As the prom draws near, Jake draws infamy among his peers after he fails to lead his football team to victory at the state championship game the year before. The situation is further worsened when Austin tricks Jake into telling Janey about his plan to spite Priscilla by pretending to whisper the secret bet in Janey’s ear, causing her to immediately leave Jake. During prom night, Austin and Janey go together; a jealous Jake and Catherine have a dance-off with Austin and Janey, with Catherine dancing in a sexual manner. Janey runs off crying. Meanwhile, Mitch and his friends are having a lousy time at the prom until Amanda arrives and Mitch gives her the letter and Ox later hooks up with Catherine.

Jake is awarded prom king and the principal reads out that the votes for prom queen are tied. Everyone thinks that it is between Janey and Priscilla, but they are shocked to find that Kara and Sara Fratelli (Samaire Armstrong and Nectar Rose), twins conjoined at the head, win prom queen. During the traditional prom king and queen dance, Janey supposedly left with Austin to go to a hotel.

Jake goes to the hotel room where he finds Austin having wild sex with a girl but is shocked to find that it is Priscilla not Janey while the weird Les videotapes with his pants down supposedly having an erection, Austin tells Jake that Janey “ran home to her daddy”. Jake angrily punches Austin and Priscilla, knocking them out cold, for what they had done to Janey. He then punches Les for “being really weird” (he also punches a plastic bag that happens to be floating next to Les); afterwards he runs to Janey’s house only to learn from her father (Randy Quaid) that she is going to Paris for art school.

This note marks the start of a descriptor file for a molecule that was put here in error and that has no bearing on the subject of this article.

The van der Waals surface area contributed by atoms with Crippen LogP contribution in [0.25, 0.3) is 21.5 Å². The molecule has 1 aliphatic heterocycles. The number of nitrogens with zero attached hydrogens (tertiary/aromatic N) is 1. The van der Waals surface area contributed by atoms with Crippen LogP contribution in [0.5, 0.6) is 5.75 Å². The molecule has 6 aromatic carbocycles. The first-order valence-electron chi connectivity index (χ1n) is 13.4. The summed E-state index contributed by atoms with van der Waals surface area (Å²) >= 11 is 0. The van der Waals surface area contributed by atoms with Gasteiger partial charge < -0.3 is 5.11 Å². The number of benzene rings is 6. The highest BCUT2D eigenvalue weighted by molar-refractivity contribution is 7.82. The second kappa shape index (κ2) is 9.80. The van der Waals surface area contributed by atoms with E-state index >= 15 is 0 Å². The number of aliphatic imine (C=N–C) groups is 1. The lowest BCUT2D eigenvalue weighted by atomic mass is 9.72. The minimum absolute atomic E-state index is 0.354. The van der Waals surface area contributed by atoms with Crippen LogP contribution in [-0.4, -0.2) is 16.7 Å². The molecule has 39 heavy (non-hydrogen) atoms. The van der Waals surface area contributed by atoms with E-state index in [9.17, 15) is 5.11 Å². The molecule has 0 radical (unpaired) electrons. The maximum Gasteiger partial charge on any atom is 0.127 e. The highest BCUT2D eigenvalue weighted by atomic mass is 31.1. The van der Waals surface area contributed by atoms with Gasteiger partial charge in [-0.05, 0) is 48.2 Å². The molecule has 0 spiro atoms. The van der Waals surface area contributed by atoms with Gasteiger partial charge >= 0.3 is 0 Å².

Jake arrives at the airport and confronts her before she can board the plane, and uses a plethora of clichéd lines from other movies (such as She’s All That, Cruel Intentions, American Pie, The Breakfast Club, American Beauty, 10 Things I Hate About You, Can’t Hardly Wait, and Pretty in Pink) to convince her to stay in America. His final (and only original) speech suggests they would be better off apart, but Janey mistakenly believes he is quoting The Karate Kid, and she decides to stay with him.

This film is so funny great film very entertaining would recommend to any one if you want a good night in having a laugh

REVIEW: BONES – SEASON 1-10

Image result for bones tv logo

MAIN CAST

Emily Deschanel (Boogeyman)
David Boreanaz (Angel)
Michaela Conlin (Enchanted)
T.J. Thyne (Ghost World)
Eric Millegan (The Phobic)
Jonathan Adams (Castle)
Tamara Taylor (Serenity)
John Francis Daley (Waiting…)
John Boyd (Argo)

RECURRING / NOTABLE GUEST STARS

Larry Poindexter (Blade: The Series)
Tyrees Allen (Robocop)
Bonita Friedericy (Chuck)
Chris Conner (Walk of Shame)
Anne Dudek (White Chicks)
Heavy D (The Cider House Rules)
Toby Hemingway (The Finder)
Alex Carter (Out of Time)
Bokeem Woodbine (Spider-Man: Homecoming)
Morris Chestnut (Kick-Ass 2)
Rachelle Lefevre (Twilight)
Michael Mantell (Angel)
Jeffrey Nordling (Arrow)
David Starzyk (Veronica Mars)
Heath Freeman (Nancy Drew)
John M. Jackson (JAG)
Josh Hopkins (Cold Case)
Leonard Roberts (Agent Carter)
Rachel Miner (The Butterfly Effect 3)
Alicia Coppola (Bull)
Jim Ortlieb (Roswell)
Billy Gibbons (Two and a Half Men)